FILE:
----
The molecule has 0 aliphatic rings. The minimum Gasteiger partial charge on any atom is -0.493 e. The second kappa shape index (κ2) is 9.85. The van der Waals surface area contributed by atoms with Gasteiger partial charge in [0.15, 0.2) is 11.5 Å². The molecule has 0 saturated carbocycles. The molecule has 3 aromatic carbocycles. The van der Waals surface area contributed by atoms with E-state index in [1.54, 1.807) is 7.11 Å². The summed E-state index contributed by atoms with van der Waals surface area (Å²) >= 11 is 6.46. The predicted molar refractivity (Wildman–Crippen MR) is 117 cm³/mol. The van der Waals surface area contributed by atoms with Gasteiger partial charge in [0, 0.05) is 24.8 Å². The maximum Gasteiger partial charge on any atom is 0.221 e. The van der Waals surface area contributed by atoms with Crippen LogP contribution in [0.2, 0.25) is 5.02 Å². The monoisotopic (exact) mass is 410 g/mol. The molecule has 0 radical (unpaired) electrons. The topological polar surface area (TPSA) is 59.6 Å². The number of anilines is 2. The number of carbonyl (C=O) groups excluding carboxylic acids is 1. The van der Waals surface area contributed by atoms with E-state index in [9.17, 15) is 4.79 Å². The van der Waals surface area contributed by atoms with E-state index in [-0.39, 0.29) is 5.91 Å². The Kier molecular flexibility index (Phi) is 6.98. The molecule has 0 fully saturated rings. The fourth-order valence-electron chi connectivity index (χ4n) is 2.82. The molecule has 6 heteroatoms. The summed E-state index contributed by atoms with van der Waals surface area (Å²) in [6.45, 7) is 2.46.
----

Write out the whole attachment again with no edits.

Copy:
The molecule has 0 aliphatic rings. The minimum Gasteiger partial charge on any atom is -0.493 e. The second kappa shape index (κ2) is 9.85. The van der Waals surface area contributed by atoms with Gasteiger partial charge in [0.15, 0.2) is 11.5 Å². The molecule has 0 saturated carbocycles. The molecule has 3 aromatic carbocycles. The van der Waals surface area contributed by atoms with E-state index in [1.54, 1.807) is 7.11 Å². The summed E-state index contributed by atoms with van der Waals surface area (Å²) >= 11 is 6.46. The predicted molar refractivity (Wildman–Crippen MR) is 117 cm³/mol. The van der Waals surface area contributed by atoms with Gasteiger partial charge in [0, 0.05) is 24.8 Å². The maximum Gasteiger partial charge on any atom is 0.221 e. The van der Waals surface area contributed by atoms with Crippen LogP contribution in [0.2, 0.25) is 5.02 Å². The monoisotopic (exact) mass is 410 g/mol. The molecule has 0 radical (unpaired) electrons. The topological polar surface area (TPSA) is 59.6 Å². The number of anilines is 2. The number of carbonyl (C=O) groups excluding carboxylic acids is 1. The van der Waals surface area contributed by atoms with E-state index in [9.17, 15) is 4.79 Å². The van der Waals surface area contributed by atoms with E-state index in [-0.39, 0.29) is 5.91 Å². The Kier molecular flexibility index (Phi) is 6.98. The molecule has 0 fully saturated rings. The fourth-order valence-electron chi connectivity index (χ4n) is 2.82. The molecule has 6 heteroatoms. The summed E-state index contributed by atoms with van der Waals surface area (Å²) in [6.45, 7) is 2.46.